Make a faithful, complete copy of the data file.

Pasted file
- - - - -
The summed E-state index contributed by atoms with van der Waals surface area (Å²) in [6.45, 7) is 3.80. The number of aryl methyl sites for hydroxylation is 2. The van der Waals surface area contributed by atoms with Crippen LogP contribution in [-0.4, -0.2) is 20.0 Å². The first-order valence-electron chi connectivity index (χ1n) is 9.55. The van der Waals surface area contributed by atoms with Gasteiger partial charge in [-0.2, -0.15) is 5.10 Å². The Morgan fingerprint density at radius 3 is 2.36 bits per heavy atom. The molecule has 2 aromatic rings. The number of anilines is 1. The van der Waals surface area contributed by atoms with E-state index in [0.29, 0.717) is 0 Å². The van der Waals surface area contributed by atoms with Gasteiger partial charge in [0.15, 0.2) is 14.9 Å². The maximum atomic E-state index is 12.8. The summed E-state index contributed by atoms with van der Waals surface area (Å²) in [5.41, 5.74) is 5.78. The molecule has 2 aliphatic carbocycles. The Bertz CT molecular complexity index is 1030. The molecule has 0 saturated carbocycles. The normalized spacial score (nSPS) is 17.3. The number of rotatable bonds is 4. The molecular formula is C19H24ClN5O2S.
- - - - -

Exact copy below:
The summed E-state index contributed by atoms with van der Waals surface area (Å²) in [6.45, 7) is 3.80. The number of aryl methyl sites for hydroxylation is 2. The van der Waals surface area contributed by atoms with Crippen LogP contribution in [-0.4, -0.2) is 20.0 Å². The first-order valence-electron chi connectivity index (χ1n) is 9.55. The van der Waals surface area contributed by atoms with Gasteiger partial charge in [-0.2, -0.15) is 5.10 Å². The Morgan fingerprint density at radius 3 is 2.36 bits per heavy atom. The molecule has 2 aromatic rings. The number of anilines is 1. The van der Waals surface area contributed by atoms with E-state index in [0.29, 0.717) is 0 Å². The van der Waals surface area contributed by atoms with Gasteiger partial charge in [0.15, 0.2) is 14.9 Å². The maximum atomic E-state index is 12.8. The summed E-state index contributed by atoms with van der Waals surface area (Å²) in [5.41, 5.74) is 5.78. The molecule has 2 aliphatic carbocycles. The Bertz CT molecular complexity index is 1030. The molecule has 0 saturated carbocycles. The normalized spacial score (nSPS) is 17.3. The number of rotatable bonds is 4. The molecular formula is C19H24ClN5O2S.